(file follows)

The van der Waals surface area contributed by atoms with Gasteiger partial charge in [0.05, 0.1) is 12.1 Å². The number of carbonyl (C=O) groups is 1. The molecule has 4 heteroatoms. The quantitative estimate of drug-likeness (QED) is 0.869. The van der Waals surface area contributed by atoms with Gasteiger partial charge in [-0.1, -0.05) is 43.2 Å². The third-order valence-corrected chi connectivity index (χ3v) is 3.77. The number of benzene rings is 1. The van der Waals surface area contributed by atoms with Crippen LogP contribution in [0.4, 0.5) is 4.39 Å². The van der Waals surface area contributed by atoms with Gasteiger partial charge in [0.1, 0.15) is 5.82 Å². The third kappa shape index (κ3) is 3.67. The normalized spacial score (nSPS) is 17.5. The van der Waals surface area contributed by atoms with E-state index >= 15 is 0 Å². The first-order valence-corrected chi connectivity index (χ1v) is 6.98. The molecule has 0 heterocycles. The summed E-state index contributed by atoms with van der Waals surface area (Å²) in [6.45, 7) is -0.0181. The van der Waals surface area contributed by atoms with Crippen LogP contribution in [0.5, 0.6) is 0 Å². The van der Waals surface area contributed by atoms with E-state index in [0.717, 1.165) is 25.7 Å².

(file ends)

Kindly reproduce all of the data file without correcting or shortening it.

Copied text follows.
The van der Waals surface area contributed by atoms with Gasteiger partial charge in [0.05, 0.1) is 12.1 Å². The number of carbonyl (C=O) groups is 1. The molecule has 4 heteroatoms. The quantitative estimate of drug-likeness (QED) is 0.869. The van der Waals surface area contributed by atoms with Gasteiger partial charge in [-0.1, -0.05) is 43.2 Å². The third-order valence-corrected chi connectivity index (χ3v) is 3.77. The number of benzene rings is 1. The van der Waals surface area contributed by atoms with Crippen LogP contribution in [0.4, 0.5) is 4.39 Å². The van der Waals surface area contributed by atoms with Gasteiger partial charge in [0.1, 0.15) is 5.82 Å². The third kappa shape index (κ3) is 3.67. The normalized spacial score (nSPS) is 17.5. The van der Waals surface area contributed by atoms with E-state index >= 15 is 0 Å². The first-order valence-corrected chi connectivity index (χ1v) is 6.98. The molecule has 0 heterocycles. The summed E-state index contributed by atoms with van der Waals surface area (Å²) in [6.45, 7) is -0.0181. The van der Waals surface area contributed by atoms with Crippen LogP contribution in [0.5, 0.6) is 0 Å². The van der Waals surface area contributed by atoms with E-state index in [0.717, 1.165) is 25.7 Å².